Exploiting the Phytophthora infestans genome: targets for sustainable potato protection

Lead Research Organisation: University of Aberdeen
Department Name: School of Medical Sciences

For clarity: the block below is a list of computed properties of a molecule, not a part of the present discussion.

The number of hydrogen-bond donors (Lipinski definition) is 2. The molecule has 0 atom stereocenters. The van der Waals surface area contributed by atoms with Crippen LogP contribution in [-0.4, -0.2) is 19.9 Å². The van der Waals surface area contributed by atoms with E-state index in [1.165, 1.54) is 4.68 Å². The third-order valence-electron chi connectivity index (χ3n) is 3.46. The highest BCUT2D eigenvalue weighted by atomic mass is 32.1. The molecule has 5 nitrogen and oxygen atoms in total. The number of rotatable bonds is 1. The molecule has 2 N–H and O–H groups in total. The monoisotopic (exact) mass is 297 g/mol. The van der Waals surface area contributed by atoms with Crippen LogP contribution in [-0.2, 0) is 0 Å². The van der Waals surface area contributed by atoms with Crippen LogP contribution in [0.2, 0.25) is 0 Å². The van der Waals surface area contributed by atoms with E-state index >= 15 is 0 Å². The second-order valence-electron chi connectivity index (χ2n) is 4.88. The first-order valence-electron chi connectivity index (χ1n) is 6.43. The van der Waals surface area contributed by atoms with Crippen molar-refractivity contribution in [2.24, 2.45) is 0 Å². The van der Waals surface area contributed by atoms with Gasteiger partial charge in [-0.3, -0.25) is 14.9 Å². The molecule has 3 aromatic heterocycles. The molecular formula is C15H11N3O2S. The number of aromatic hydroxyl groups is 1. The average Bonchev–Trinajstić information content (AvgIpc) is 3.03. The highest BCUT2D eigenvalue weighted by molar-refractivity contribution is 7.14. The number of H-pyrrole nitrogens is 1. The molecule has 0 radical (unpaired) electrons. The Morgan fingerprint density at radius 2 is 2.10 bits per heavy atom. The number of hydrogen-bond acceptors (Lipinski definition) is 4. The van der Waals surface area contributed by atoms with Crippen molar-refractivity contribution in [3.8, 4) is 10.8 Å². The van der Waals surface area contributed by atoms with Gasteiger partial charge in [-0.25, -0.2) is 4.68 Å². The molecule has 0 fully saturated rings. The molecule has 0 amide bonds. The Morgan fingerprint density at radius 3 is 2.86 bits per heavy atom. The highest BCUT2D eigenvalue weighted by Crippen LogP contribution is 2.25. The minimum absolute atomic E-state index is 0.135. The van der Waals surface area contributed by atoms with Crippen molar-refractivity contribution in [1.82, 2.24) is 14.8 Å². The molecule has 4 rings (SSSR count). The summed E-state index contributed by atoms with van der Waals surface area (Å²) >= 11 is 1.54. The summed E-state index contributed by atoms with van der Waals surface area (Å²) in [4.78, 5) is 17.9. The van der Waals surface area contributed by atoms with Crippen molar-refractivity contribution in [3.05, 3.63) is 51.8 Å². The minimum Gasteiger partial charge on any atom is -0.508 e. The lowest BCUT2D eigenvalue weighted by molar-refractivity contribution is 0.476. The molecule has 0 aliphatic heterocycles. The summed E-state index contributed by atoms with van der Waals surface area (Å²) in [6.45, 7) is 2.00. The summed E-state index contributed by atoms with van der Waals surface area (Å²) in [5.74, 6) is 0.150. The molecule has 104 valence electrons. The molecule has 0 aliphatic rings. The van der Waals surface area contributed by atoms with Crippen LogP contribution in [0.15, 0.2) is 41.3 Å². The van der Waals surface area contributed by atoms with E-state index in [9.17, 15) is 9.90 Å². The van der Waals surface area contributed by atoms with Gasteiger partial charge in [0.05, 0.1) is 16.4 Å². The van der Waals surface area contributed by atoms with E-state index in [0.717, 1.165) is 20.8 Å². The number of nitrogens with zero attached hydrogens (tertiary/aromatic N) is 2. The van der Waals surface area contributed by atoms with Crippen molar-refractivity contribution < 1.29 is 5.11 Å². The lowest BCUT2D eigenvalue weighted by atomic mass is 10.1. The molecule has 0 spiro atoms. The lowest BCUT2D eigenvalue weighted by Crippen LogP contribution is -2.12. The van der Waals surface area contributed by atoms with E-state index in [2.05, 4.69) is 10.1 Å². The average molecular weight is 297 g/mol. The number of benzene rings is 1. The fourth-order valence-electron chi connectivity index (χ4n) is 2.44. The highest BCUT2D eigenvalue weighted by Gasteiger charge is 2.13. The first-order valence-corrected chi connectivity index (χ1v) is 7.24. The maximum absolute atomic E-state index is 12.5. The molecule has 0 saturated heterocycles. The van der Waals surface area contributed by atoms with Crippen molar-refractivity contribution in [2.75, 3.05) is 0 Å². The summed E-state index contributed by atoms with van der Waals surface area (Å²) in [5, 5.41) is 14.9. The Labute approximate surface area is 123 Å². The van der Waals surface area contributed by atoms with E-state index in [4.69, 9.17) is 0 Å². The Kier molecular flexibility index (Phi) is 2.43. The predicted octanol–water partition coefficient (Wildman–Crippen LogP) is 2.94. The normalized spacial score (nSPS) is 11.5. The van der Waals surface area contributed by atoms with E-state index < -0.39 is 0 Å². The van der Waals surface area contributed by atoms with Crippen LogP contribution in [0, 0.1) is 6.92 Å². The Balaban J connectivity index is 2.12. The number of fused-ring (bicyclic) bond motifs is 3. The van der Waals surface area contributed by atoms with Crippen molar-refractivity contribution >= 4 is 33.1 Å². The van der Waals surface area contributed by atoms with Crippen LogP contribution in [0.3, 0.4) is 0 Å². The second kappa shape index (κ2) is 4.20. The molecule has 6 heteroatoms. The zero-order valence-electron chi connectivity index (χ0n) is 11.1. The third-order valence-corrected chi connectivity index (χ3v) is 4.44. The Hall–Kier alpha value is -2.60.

Pathogen attack of crop plants is a key issue affecting agricultural sustainability in terms of both yield loss due to disease and environmental impact due to fungicide application. The oomycete pathogen Phytophthora infestans is the most significant pathogen of potato, the world's fourth largest crop. P. infestans is responsible for large yield losses through late blight disease, and costs associated with chemical control amount to £3M globally per year. Genetic resistance to P. infestans and control chemicals have been deployed with limited success, as both have been readily overcome by variation in pathogen populations. This proposal aims to address the problems faced by existing control measures through exploitation of the P. infestans genome to seek vital and invariant components of its pathogenicity arsenal that can be targeted for sustainable potato protection. Specifically, this information will be used to identify sources of durable potato disease resistance for breeding and to develop novel control strategies that are intrinsically difficult for the pathogen to overcome. The oomycetes include more than 70 Phytophthora species and are arguably the most significant pathogens of dicotyledenous plants. In the last year or so, genes have been identified from oomycete pathogens of the model plant Arabidopsis, of soybean, and from P. infestans itself (by the SCRI group), that encode proteins that trigger resistance. These proteins are very different to each other except from a conserved motif that is similar to a sequence required for delivery of malaria virulence proteins inside human blood cells. Preliminary evidence suggests that this motif is required to deliver the oomycete proteins into the cells of their respective plant hosts. The motif has provided a signature to search for other proteins that are delivered inside host cells, where they may be exposed to defence surveillance systems. In this proposal we aim to identify the entire complement of such proteins from P. infestans. We will characterize these proteins to seek those that are essential for infection (and thus are not easily lost by the pathogen) and those that show little sequence variation in diverse strains of the pathogen (and thus appear to be under selective pressure to remain unchanged). We postulate that such proteins represent potential Achilles' Heels for the pathogen if resistances can be found that recognize them. To this end, we will search in a wild potato biodiversity collection at SCRI (The Commonwealth Potato Collection) for plants that are resistant to these proteins (and thus to most, if not all, strains of P. infestans). These resistances are likely to be highly durable and thus will be prioritized for introduction into cultivated potato in commercially supported breeding programmes at SCRI. The second 'Achilles' Heel' of P. infestans that we intend to exploit is the machinery required for translocation of these virulence proteins inside potato cells. The translocation machinery is potentially a very suitable target for disease control, since inhibition of this delivery process would prevent effector proteins entering host cells and thus inhibit the pathogen's normal infection process. Experiments will be conducted to find the proteins responsible for translocation by identifying proteins that bind to the conserved delivery motif. We will conduct experiments to determine how they work. Mimicks of these proteins which bind to the delivery motif in oomycete virulence proteins will potentially not only prevent P. infestans from causing infection but will have a wider application by inhibiting other oomycete plant pathogens and will possibly extend to unrelated pathogens such as malaria. The biotechnology company Syngenta is the end-user that will exploit our findings in this aspect of the project.